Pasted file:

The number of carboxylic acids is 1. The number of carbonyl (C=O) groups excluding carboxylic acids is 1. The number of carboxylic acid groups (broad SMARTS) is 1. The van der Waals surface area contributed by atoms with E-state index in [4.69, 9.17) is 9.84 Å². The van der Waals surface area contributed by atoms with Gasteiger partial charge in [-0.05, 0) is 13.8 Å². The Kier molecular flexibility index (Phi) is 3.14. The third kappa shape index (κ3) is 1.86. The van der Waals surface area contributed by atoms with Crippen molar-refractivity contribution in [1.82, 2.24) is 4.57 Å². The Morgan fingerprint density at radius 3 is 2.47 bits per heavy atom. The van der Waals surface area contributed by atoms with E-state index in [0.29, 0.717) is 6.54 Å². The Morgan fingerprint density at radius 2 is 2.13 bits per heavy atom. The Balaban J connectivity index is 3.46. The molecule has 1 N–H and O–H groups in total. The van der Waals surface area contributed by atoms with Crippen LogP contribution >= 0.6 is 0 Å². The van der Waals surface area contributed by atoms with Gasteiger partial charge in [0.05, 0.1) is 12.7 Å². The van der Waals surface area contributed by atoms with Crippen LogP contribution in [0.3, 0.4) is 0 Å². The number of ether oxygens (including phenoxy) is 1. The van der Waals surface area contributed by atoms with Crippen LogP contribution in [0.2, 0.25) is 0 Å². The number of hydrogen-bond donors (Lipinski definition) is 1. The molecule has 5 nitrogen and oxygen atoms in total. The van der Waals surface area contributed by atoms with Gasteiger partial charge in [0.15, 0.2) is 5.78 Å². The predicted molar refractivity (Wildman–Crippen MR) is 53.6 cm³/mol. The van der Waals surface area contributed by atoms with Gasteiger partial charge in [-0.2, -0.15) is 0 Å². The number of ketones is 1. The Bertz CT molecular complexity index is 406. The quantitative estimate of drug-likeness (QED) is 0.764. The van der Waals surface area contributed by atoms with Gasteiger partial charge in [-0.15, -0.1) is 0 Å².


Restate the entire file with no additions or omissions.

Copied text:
The number of carboxylic acids is 1. The number of carbonyl (C=O) groups excluding carboxylic acids is 1. The number of carboxylic acid groups (broad SMARTS) is 1. The van der Waals surface area contributed by atoms with E-state index in [4.69, 9.17) is 9.84 Å². The van der Waals surface area contributed by atoms with Gasteiger partial charge in [-0.05, 0) is 13.8 Å². The Kier molecular flexibility index (Phi) is 3.14. The third kappa shape index (κ3) is 1.86. The van der Waals surface area contributed by atoms with Crippen molar-refractivity contribution in [1.82, 2.24) is 4.57 Å². The Morgan fingerprint density at radius 3 is 2.47 bits per heavy atom. The van der Waals surface area contributed by atoms with E-state index in [0.29, 0.717) is 6.54 Å². The Morgan fingerprint density at radius 2 is 2.13 bits per heavy atom. The Balaban J connectivity index is 3.46. The molecule has 1 N–H and O–H groups in total. The van der Waals surface area contributed by atoms with Crippen LogP contribution >= 0.6 is 0 Å². The van der Waals surface area contributed by atoms with Gasteiger partial charge in [0.05, 0.1) is 12.7 Å². The van der Waals surface area contributed by atoms with Crippen LogP contribution in [0.3, 0.4) is 0 Å². The number of ether oxygens (including phenoxy) is 1. The van der Waals surface area contributed by atoms with Crippen LogP contribution in [0.2, 0.25) is 0 Å². The number of hydrogen-bond donors (Lipinski definition) is 1. The molecule has 5 nitrogen and oxygen atoms in total. The van der Waals surface area contributed by atoms with Gasteiger partial charge in [0.15, 0.2) is 5.78 Å². The predicted molar refractivity (Wildman–Crippen MR) is 53.6 cm³/mol. The van der Waals surface area contributed by atoms with Gasteiger partial charge in [-0.2, -0.15) is 0 Å². The number of ketones is 1. The Bertz CT molecular complexity index is 406. The quantitative estimate of drug-likeness (QED) is 0.764. The van der Waals surface area contributed by atoms with Gasteiger partial charge in [-0.15, -0.1) is 0 Å².